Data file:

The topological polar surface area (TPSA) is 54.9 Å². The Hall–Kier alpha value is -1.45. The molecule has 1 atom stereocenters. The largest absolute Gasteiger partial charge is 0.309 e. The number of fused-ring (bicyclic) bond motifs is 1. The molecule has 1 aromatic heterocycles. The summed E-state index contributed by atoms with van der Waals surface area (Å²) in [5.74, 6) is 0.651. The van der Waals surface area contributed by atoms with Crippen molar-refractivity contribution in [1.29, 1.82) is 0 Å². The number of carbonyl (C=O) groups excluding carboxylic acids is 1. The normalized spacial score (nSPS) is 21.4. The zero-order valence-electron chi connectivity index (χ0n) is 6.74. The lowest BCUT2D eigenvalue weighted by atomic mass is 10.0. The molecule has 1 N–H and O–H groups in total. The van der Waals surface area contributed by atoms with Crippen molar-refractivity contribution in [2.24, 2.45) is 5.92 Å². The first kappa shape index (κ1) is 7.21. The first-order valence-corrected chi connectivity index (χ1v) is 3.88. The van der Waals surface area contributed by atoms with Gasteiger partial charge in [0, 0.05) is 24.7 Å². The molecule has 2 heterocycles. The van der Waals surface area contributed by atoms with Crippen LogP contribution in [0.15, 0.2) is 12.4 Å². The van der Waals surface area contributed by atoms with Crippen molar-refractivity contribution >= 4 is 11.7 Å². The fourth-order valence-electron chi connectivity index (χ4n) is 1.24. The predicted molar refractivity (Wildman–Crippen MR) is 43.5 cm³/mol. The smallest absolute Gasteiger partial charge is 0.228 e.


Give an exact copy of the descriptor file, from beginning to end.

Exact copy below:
The topological polar surface area (TPSA) is 54.9 Å². The Hall–Kier alpha value is -1.45. The molecule has 1 atom stereocenters. The largest absolute Gasteiger partial charge is 0.309 e. The number of fused-ring (bicyclic) bond motifs is 1. The molecule has 1 aromatic heterocycles. The summed E-state index contributed by atoms with van der Waals surface area (Å²) in [5.74, 6) is 0.651. The van der Waals surface area contributed by atoms with Crippen molar-refractivity contribution in [1.29, 1.82) is 0 Å². The number of carbonyl (C=O) groups excluding carboxylic acids is 1. The normalized spacial score (nSPS) is 21.4. The zero-order valence-electron chi connectivity index (χ0n) is 6.74. The lowest BCUT2D eigenvalue weighted by atomic mass is 10.0. The molecule has 1 N–H and O–H groups in total. The van der Waals surface area contributed by atoms with Crippen molar-refractivity contribution in [2.24, 2.45) is 5.92 Å². The first kappa shape index (κ1) is 7.21. The first-order valence-corrected chi connectivity index (χ1v) is 3.88. The van der Waals surface area contributed by atoms with Gasteiger partial charge in [0, 0.05) is 24.7 Å². The molecule has 2 heterocycles. The van der Waals surface area contributed by atoms with Crippen LogP contribution in [0.15, 0.2) is 12.4 Å². The van der Waals surface area contributed by atoms with Crippen molar-refractivity contribution >= 4 is 11.7 Å². The fourth-order valence-electron chi connectivity index (χ4n) is 1.24. The predicted molar refractivity (Wildman–Crippen MR) is 43.5 cm³/mol. The smallest absolute Gasteiger partial charge is 0.228 e.